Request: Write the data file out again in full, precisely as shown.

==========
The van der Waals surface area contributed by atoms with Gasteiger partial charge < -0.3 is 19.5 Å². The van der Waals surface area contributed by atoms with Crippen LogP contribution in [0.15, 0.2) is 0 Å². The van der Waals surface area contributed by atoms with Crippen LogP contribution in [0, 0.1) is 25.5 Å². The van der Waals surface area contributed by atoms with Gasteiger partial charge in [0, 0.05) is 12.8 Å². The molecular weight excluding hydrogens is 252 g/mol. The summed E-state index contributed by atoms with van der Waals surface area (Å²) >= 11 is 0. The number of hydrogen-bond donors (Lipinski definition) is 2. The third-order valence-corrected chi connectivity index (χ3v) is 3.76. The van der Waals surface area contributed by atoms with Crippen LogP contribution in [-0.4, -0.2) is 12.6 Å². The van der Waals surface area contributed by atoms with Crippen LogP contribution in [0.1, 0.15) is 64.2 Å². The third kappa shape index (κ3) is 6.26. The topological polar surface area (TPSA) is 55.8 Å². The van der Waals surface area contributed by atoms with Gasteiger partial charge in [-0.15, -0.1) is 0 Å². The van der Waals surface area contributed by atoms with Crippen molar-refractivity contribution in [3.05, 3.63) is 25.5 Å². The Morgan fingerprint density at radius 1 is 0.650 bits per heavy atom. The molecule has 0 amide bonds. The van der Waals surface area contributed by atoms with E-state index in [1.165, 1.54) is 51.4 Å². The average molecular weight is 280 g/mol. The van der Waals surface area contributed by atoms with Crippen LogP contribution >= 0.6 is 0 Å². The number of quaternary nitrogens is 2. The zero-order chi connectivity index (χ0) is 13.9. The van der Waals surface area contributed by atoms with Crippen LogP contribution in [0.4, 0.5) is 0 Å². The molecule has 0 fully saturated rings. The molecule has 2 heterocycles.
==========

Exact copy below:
The van der Waals surface area contributed by atoms with Gasteiger partial charge < -0.3 is 19.5 Å². The van der Waals surface area contributed by atoms with Crippen LogP contribution in [0.15, 0.2) is 0 Å². The van der Waals surface area contributed by atoms with Crippen LogP contribution in [0, 0.1) is 25.5 Å². The van der Waals surface area contributed by atoms with Gasteiger partial charge in [0, 0.05) is 12.8 Å². The molecular weight excluding hydrogens is 252 g/mol. The summed E-state index contributed by atoms with van der Waals surface area (Å²) >= 11 is 0. The number of hydrogen-bond donors (Lipinski definition) is 2. The third-order valence-corrected chi connectivity index (χ3v) is 3.76. The van der Waals surface area contributed by atoms with Crippen LogP contribution in [-0.4, -0.2) is 12.6 Å². The van der Waals surface area contributed by atoms with Crippen LogP contribution in [0.1, 0.15) is 64.2 Å². The third kappa shape index (κ3) is 6.26. The topological polar surface area (TPSA) is 55.8 Å². The van der Waals surface area contributed by atoms with Gasteiger partial charge in [-0.15, -0.1) is 0 Å². The van der Waals surface area contributed by atoms with Crippen molar-refractivity contribution in [3.05, 3.63) is 25.5 Å². The Morgan fingerprint density at radius 1 is 0.650 bits per heavy atom. The molecule has 0 amide bonds. The van der Waals surface area contributed by atoms with E-state index in [1.165, 1.54) is 51.4 Å². The average molecular weight is 280 g/mol. The van der Waals surface area contributed by atoms with Crippen LogP contribution >= 0.6 is 0 Å². The number of quaternary nitrogens is 2. The zero-order chi connectivity index (χ0) is 13.9. The van der Waals surface area contributed by atoms with Crippen LogP contribution in [0.4, 0.5) is 0 Å². The molecule has 0 fully saturated rings. The molecule has 2 heterocycles.